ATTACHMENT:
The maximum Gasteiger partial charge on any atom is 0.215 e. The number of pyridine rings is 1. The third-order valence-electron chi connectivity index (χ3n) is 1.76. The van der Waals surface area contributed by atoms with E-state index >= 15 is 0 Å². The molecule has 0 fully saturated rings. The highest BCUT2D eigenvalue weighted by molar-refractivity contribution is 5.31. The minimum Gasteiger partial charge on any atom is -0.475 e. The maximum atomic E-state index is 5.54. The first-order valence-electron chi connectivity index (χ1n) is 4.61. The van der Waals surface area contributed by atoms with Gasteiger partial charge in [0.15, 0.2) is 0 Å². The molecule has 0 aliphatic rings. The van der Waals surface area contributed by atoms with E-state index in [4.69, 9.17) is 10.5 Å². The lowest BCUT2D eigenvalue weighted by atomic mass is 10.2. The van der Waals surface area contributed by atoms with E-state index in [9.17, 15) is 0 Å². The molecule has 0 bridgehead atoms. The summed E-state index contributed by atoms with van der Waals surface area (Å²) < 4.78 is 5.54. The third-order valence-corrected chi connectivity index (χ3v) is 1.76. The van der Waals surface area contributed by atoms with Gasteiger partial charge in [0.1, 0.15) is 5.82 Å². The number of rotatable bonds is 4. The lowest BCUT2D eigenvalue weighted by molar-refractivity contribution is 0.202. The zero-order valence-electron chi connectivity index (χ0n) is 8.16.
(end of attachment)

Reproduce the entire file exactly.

The maximum Gasteiger partial charge on any atom is 0.215 e. The number of pyridine rings is 1. The third-order valence-electron chi connectivity index (χ3n) is 1.76. The van der Waals surface area contributed by atoms with E-state index >= 15 is 0 Å². The molecule has 0 fully saturated rings. The highest BCUT2D eigenvalue weighted by molar-refractivity contribution is 5.31. The minimum Gasteiger partial charge on any atom is -0.475 e. The maximum atomic E-state index is 5.54. The first-order valence-electron chi connectivity index (χ1n) is 4.61. The van der Waals surface area contributed by atoms with Gasteiger partial charge in [0.15, 0.2) is 0 Å². The molecule has 0 aliphatic rings. The van der Waals surface area contributed by atoms with E-state index in [4.69, 9.17) is 10.5 Å². The lowest BCUT2D eigenvalue weighted by atomic mass is 10.2. The van der Waals surface area contributed by atoms with E-state index in [9.17, 15) is 0 Å². The molecule has 0 bridgehead atoms. The summed E-state index contributed by atoms with van der Waals surface area (Å²) < 4.78 is 5.54. The third-order valence-corrected chi connectivity index (χ3v) is 1.76. The van der Waals surface area contributed by atoms with Gasteiger partial charge in [0.1, 0.15) is 5.82 Å². The number of rotatable bonds is 4. The lowest BCUT2D eigenvalue weighted by molar-refractivity contribution is 0.202. The zero-order valence-electron chi connectivity index (χ0n) is 8.16.